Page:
Letter 12

Sarah Harris to sister Emma Jane Hill. New Plymouth, undated

I am going to tell you my dear Emma of my losing myself in the Forest for two hours. It was in the early days of the settlement before we went into our bush land. One fine day I was invited to meet the Rev Mr & Mrs Bolland to dine at a friends house about two miles from our home. Having been there before three times I felt quite confident I knew the way, so I left early & felt a degree of delight at being free from family cares to enjoy such a walk.

When about halfway I had to cross a clearing that would or should have brought me to my friends house sooner than if I had continued then the cart road. However a stream of water ran through the clearing which I had to cross, [by] a rustic bridge of fern trees. I had just put my foot on it when I discovered a new one made like it a few yards lower down. Thinking the old one might not be safe I went over the new one following the track. I by some means got on one that took me into the bush. My attention was immediately drawn to the beautiful ferns, Ratta [Rātā] trees in flower, the Clematis & others. I did not gather any ferns as I could not well carry them.

At last I thought I had been walking a long time & was feeling very tired. I then for the first time began to tell that I had missed the path. So looking about for an opening I saw a little sunlight shining a short distance before me. So making my way towards the clearing I got into a road on the opposite side. There was a stile made like I had often seen in Devonshire. I did not hesitate to cross the stile when I found myself in a large fern clearing, the spot I stood on was high ground

[crosswritten page begins here]

& the field was a [gradual] […] of [mossy] […] and […] as I [entered] the field I was [surrounded] by three dogs barking at me I […] I was frightened looking down the field I saw a great number of Maoris spring up from the ground where they had been digging potatoes a native woman with a baby at her back was making [towards] me & I [begd] her to call off the dogs which she did She then shouted […] to the natives that I had lost my way then the natives [began] to [approach] & felt it to be great fun. I [thanked] her to [show] me the way to my [friends] No she would not [be] [brought] [on] Finding I could do nothing with her it […] the styles & [markers] [of] my friends to [consider] the way I came & get home as fast as I could

[After] [five] [minutes] [walk] I [saw] an […] on my left [where] there was [here] a large tree [cut] [down] so [making] my [..] […] Of […………………………] [I] [came] [out] into a fern [fold] where to my sorrow the fern was six foot high and I could see nothing but a little [……..] land [a] short distance [off] [so] I [followed] the [surveyor] [……] but the [……] ferns [….] [….] high  [&] managed to gain the [top] of the […]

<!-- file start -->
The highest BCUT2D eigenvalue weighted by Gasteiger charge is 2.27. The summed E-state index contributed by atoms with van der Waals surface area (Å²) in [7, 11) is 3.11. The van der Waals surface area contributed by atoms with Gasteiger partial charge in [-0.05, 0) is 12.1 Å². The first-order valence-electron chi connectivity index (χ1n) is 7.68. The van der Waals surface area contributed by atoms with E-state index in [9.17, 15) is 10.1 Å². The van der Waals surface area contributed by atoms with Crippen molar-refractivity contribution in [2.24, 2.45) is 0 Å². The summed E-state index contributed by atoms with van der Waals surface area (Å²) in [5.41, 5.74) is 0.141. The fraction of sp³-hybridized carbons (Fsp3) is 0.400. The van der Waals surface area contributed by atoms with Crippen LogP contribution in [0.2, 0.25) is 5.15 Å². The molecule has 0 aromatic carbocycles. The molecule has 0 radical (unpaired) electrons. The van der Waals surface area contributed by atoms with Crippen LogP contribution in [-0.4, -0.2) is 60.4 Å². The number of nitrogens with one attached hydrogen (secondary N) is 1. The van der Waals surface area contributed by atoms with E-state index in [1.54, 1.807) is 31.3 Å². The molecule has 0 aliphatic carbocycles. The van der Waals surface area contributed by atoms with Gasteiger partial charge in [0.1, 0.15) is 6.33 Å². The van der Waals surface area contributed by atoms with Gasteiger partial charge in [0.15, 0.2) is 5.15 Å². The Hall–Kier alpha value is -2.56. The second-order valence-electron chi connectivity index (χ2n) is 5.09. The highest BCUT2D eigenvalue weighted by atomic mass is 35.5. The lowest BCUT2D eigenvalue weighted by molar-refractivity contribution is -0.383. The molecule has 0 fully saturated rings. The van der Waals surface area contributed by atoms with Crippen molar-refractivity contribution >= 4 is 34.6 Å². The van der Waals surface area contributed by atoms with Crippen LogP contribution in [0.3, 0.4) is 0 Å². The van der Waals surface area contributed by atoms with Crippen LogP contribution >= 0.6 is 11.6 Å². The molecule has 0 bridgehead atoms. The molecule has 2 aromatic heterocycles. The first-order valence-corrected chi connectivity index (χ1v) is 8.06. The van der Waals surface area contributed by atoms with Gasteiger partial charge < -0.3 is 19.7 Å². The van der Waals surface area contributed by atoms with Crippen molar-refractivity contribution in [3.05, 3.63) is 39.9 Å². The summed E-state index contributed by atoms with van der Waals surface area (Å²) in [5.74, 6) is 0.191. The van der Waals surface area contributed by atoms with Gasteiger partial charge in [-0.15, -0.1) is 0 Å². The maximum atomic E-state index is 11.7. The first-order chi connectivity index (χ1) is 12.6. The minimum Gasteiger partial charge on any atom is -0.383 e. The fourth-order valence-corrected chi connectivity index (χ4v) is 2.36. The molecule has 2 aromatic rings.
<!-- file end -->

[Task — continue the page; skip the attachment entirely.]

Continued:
A little hill and looking round saw a chimney smoking then I felt gladdened and that could be no other than my friends house […] so made my way out of the field as fast as possible. After the same house I had just left, [………..] and at last came to the house it belonged to, I stood I looked and I said to myself that is not my friend’s house but it must be some of our England people as the natives have no chimneys I knocked […] the door […] [nothing further written]

Harris Family History. Compiled by various hands 1871-1934. Briant Papers. Notebook, pp. [180]-[182].


I am going to tell you my dear Emma of my losing myself in the Forest for two hours
The letter, a recollection of events in late 1843 or early 1844, unsigned and written in pencil, has been copied into the last three pages of Sarah Harris’s notebook. The final page is cross-written and the underlying lines are difficult to decipher. See Brianna Vincent, ‘Cross-Eyed Cross Writing.’  A second attempt to decipher the page was made in 2024 by Catherine Field-Dodgson and has revealed more though not all of Sarah’s story.

I was invited to meet the Rev Mr & Mrs Bolland
John Newland notes the arrival in New Plymouth of Rev William Bolland 3 Dec 1843 by the brig Victoria from Auckland. Bolland (1820-1847) and his wife Jane had arrived in New Zealand early in 1843 from England. They spent several months at Bishop Selwyn’s Tamaki settlement before William’s appointment as first Anglican deacon of Taranaki. Selwyn travelled with the Bollands to New Plymouth and his letter of 2 Dec 1843 to Bolland sets out plans for a church school: ‘Mr Merchant has made some attempts to form a Church of England School; but without much success. With your superintendence and assistance he may succeed better. I have told him that I will empower you to give free admissions to a number of children of poor parents equal to that of his pay scholars. If he receives payment from 20 children at 6d. per week, you will be at liberty to select and put in 20 other children at my expense: provided that you have reason to believe that their parents are unable to pay for themselves.’ Sarah Harris does not identify the friend at whose house she has been invited to meet the Bollands. One possibility, based on references in her letters 1841-43, is that the friend is Mrs Elizabeth Merchant and that Sarah was walking from Te Henui to the Merchants’ home in Currie St, central New Plymouth.

When about halfway I had to cross a clearing
Sarah leaves the cart road (present-day Devon St East) to take a shortcut, probably turning north towards the coast and hoping to walk west along Gill St or Molesworth St. She loses herself in the bush and high fern between clearings belonging to settlers and Māori, and encounters Māori families working their land.